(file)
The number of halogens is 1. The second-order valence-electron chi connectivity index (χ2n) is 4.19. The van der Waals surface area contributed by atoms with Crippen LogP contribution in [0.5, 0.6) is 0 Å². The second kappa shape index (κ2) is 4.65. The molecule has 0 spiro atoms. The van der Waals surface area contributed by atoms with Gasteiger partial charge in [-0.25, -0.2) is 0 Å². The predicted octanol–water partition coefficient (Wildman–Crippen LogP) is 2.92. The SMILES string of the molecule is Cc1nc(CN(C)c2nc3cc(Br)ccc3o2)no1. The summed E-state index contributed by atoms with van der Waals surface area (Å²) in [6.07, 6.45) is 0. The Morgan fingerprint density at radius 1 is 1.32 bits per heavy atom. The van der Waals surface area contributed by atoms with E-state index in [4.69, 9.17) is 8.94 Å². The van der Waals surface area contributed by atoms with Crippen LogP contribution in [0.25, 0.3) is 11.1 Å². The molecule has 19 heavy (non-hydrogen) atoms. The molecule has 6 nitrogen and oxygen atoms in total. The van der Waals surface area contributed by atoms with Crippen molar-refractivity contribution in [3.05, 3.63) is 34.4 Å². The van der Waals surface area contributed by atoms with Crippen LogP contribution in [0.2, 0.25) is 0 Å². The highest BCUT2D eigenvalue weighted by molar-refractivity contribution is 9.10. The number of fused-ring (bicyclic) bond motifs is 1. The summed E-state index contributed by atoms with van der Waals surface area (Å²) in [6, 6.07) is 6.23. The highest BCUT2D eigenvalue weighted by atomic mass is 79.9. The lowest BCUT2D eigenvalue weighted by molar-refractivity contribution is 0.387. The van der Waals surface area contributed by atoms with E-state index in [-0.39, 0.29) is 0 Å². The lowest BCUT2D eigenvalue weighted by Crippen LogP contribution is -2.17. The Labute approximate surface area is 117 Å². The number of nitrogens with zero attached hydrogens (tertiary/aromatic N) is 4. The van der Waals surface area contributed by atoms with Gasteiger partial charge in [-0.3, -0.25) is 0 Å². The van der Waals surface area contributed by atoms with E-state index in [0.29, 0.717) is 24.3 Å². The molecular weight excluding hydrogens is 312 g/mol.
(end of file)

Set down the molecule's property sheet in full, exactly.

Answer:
The number of halogens is 1. The second-order valence-electron chi connectivity index (χ2n) is 4.19. The van der Waals surface area contributed by atoms with Crippen LogP contribution in [0.5, 0.6) is 0 Å². The second kappa shape index (κ2) is 4.65. The molecule has 0 spiro atoms. The van der Waals surface area contributed by atoms with Gasteiger partial charge in [-0.25, -0.2) is 0 Å². The predicted octanol–water partition coefficient (Wildman–Crippen LogP) is 2.92. The SMILES string of the molecule is Cc1nc(CN(C)c2nc3cc(Br)ccc3o2)no1. The summed E-state index contributed by atoms with van der Waals surface area (Å²) in [6.07, 6.45) is 0. The Morgan fingerprint density at radius 1 is 1.32 bits per heavy atom. The van der Waals surface area contributed by atoms with E-state index in [4.69, 9.17) is 8.94 Å². The van der Waals surface area contributed by atoms with Crippen LogP contribution in [0.25, 0.3) is 11.1 Å². The molecule has 19 heavy (non-hydrogen) atoms. The molecule has 6 nitrogen and oxygen atoms in total. The van der Waals surface area contributed by atoms with Crippen molar-refractivity contribution in [3.05, 3.63) is 34.4 Å². The van der Waals surface area contributed by atoms with Crippen LogP contribution in [0.2, 0.25) is 0 Å². The highest BCUT2D eigenvalue weighted by molar-refractivity contribution is 9.10. The number of fused-ring (bicyclic) bond motifs is 1. The summed E-state index contributed by atoms with van der Waals surface area (Å²) in [6, 6.07) is 6.23. The highest BCUT2D eigenvalue weighted by atomic mass is 79.9. The lowest BCUT2D eigenvalue weighted by molar-refractivity contribution is 0.387. The van der Waals surface area contributed by atoms with E-state index in [-0.39, 0.29) is 0 Å². The lowest BCUT2D eigenvalue weighted by Crippen LogP contribution is -2.17. The Labute approximate surface area is 117 Å². The number of nitrogens with zero attached hydrogens (tertiary/aromatic N) is 4. The van der Waals surface area contributed by atoms with Gasteiger partial charge in [-0.3, -0.25) is 0 Å². The van der Waals surface area contributed by atoms with E-state index in [0.29, 0.717) is 24.3 Å². The molecular weight excluding hydrogens is 312 g/mol.